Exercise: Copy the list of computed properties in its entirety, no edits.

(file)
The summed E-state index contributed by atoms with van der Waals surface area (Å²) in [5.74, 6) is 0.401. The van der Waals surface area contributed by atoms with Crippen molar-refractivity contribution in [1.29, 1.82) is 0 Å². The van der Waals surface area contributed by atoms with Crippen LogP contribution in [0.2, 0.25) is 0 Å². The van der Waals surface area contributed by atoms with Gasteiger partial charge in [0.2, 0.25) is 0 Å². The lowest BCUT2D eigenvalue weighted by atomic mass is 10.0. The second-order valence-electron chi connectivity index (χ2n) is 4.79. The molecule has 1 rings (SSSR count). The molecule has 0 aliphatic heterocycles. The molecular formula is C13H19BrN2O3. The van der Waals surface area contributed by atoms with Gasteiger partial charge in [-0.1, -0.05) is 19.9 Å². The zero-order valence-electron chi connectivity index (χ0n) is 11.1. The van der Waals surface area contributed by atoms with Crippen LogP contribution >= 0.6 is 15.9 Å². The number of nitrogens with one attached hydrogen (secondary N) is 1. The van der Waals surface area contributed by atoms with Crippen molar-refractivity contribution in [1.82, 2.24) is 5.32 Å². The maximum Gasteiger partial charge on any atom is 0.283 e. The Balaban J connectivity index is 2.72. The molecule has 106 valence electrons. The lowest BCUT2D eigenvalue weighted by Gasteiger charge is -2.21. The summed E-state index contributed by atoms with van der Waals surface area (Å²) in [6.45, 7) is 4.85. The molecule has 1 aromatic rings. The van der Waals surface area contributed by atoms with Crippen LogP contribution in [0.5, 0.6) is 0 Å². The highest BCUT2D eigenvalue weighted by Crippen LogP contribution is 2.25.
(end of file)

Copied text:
The summed E-state index contributed by atoms with van der Waals surface area (Å²) in [5.74, 6) is 0.401. The van der Waals surface area contributed by atoms with Crippen molar-refractivity contribution in [1.29, 1.82) is 0 Å². The van der Waals surface area contributed by atoms with Crippen LogP contribution in [0.2, 0.25) is 0 Å². The van der Waals surface area contributed by atoms with Gasteiger partial charge in [0.2, 0.25) is 0 Å². The lowest BCUT2D eigenvalue weighted by atomic mass is 10.0. The second-order valence-electron chi connectivity index (χ2n) is 4.79. The molecule has 1 rings (SSSR count). The molecule has 0 aliphatic heterocycles. The molecular formula is C13H19BrN2O3. The van der Waals surface area contributed by atoms with Gasteiger partial charge in [-0.1, -0.05) is 19.9 Å². The zero-order valence-electron chi connectivity index (χ0n) is 11.1. The van der Waals surface area contributed by atoms with Crippen LogP contribution >= 0.6 is 15.9 Å². The number of nitrogens with one attached hydrogen (secondary N) is 1. The van der Waals surface area contributed by atoms with Crippen molar-refractivity contribution in [1.82, 2.24) is 5.32 Å². The maximum Gasteiger partial charge on any atom is 0.283 e. The Balaban J connectivity index is 2.72. The molecule has 106 valence electrons. The lowest BCUT2D eigenvalue weighted by Gasteiger charge is -2.21. The summed E-state index contributed by atoms with van der Waals surface area (Å²) in [6.45, 7) is 4.85. The molecule has 1 aromatic rings. The van der Waals surface area contributed by atoms with Crippen LogP contribution in [0.5, 0.6) is 0 Å². The highest BCUT2D eigenvalue weighted by Crippen LogP contribution is 2.25.